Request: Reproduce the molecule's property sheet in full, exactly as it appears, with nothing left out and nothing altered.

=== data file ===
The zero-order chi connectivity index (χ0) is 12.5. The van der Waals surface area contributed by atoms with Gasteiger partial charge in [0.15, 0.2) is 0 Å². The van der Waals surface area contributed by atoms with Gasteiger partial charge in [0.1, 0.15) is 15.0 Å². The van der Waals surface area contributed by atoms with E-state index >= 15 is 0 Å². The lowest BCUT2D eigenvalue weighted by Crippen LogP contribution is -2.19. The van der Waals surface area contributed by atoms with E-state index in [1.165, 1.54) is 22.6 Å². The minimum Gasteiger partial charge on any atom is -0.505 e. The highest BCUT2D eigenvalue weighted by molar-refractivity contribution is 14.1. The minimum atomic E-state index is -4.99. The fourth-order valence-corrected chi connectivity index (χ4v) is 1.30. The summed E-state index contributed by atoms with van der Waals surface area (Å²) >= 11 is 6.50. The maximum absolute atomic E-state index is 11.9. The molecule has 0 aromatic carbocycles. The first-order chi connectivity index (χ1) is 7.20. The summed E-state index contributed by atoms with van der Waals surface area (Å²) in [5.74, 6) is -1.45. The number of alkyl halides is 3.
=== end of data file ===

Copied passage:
The zero-order chi connectivity index (χ0) is 12.5. The van der Waals surface area contributed by atoms with Gasteiger partial charge in [0.15, 0.2) is 0 Å². The van der Waals surface area contributed by atoms with Gasteiger partial charge in [0.1, 0.15) is 15.0 Å². The van der Waals surface area contributed by atoms with E-state index >= 15 is 0 Å². The lowest BCUT2D eigenvalue weighted by Crippen LogP contribution is -2.19. The van der Waals surface area contributed by atoms with E-state index in [1.165, 1.54) is 22.6 Å². The minimum Gasteiger partial charge on any atom is -0.505 e. The highest BCUT2D eigenvalue weighted by molar-refractivity contribution is 14.1. The minimum atomic E-state index is -4.99. The fourth-order valence-corrected chi connectivity index (χ4v) is 1.30. The summed E-state index contributed by atoms with van der Waals surface area (Å²) >= 11 is 6.50. The maximum absolute atomic E-state index is 11.9. The molecule has 0 aromatic carbocycles. The first-order chi connectivity index (χ1) is 7.20. The summed E-state index contributed by atoms with van der Waals surface area (Å²) in [5.74, 6) is -1.45. The number of alkyl halides is 3.